Press Releases

Electrical Storage Industry on the Brink of Widespread Implementation and Growth

July 01, 2015

Wellesley, Mass., July 1, 2015 – A number of current global trends are supporting significant near-term investment in new power infrastructure.  BCC Research reveals in its new report that high fuel prices, emerging smart grid technologies, and improved peak demand management, along with global warming and the cost of building new generating plants, has propelled the electrical energy storage (EES) to a new level of recognition and importance.

The global market for utility-scale electricity storage (UES) technology totaled $12.1 billion in 2015. A five-year compound annual growth rate (CAGR) of 16.4% is projected to bring the market to almost $26.2 billion in 2020. The pumped hydro storage (PHS) market, the largest UES technology, is projected to almost double from $10 billion in 2015 to $19.6 billion in 2020, reflecting a 14.3% CAGR. Through 2020, compressed air energy storage (CAES) should grow the fastest, demonstrating a 27.5% CAGR to reach $2.7 billion from $788 million in 2015. Battery energy storage technologies should grow at a 25.1% CAGR to reach $3.9 billion in 2020 due to an improved understanding of new technologies, a reduction of production costs, and eventually market prices of grid scale batteries.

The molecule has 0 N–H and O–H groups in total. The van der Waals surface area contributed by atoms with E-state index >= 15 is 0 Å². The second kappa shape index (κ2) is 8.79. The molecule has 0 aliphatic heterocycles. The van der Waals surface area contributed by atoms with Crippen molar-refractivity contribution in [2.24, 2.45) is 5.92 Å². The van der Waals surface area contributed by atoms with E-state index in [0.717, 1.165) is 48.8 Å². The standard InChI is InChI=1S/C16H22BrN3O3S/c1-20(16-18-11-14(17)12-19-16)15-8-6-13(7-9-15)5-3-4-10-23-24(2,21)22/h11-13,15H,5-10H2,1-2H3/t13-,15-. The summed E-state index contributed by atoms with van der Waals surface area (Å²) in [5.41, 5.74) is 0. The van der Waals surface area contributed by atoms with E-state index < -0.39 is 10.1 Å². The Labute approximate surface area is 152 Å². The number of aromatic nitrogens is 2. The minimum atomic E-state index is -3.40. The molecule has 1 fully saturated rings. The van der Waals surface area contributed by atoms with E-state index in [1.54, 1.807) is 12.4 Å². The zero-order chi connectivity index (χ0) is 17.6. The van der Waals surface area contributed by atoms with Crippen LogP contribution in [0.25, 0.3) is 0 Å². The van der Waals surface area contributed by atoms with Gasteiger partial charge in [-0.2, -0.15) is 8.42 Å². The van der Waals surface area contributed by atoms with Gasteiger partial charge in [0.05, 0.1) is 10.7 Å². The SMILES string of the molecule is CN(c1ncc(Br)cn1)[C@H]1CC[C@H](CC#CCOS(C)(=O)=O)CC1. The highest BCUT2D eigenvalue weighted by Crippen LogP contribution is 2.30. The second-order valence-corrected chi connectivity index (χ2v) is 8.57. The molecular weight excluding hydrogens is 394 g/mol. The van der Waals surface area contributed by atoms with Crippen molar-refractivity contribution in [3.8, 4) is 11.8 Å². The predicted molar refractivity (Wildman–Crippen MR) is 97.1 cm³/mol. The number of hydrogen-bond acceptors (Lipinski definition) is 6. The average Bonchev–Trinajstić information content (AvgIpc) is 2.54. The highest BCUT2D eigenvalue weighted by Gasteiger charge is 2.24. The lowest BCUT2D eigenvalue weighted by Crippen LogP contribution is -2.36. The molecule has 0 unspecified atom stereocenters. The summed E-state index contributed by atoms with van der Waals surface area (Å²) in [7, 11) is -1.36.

Much of the world’s electricity generation industry is in the midst of a turning point. In support of carbon dioxide (CO2) emissions reduction regulations and industry trends, the electricity generation sector is in the process of transitioning away from coal- and oil-fired electricity production, and toward the installation of increasing proportions of renewables.

“Construction of proven large-scale technologies such as pumped hydro and CAES could immediately benefit a number of utilities, but the cost and current investment risks can be formidable,” says BCC Research analyst Christopher Maara. “Another hurdle for large-scale storage is the aggregation of energy storage benefits that can be spread across a number of stakeholders. While there is little doubt that the overall social benefits of large storage plants are positive, the benefits are distributed among power producers, system operators, distribution companies, end users and society at large. However, the decision to finance and build a plant often falls onto a single entity, and it is often unclear how that entity can capture enough benefits to justify the investment.

Utility-scale Electricity Storage Technologies: Global Markets(EGY056C) Analyses of global market trends, with data from 2014, estimates for 2015, and projections of CAGRs through's dynamics including growth drivers, inhibitors, and opportunities.

Editors and reporters who wish to speak with the analyst should contact Steven Cumming at

Utility-scale Electricity Storage Technologies: Global Markets( EGY056C )
Publish Date: Jun 2015    

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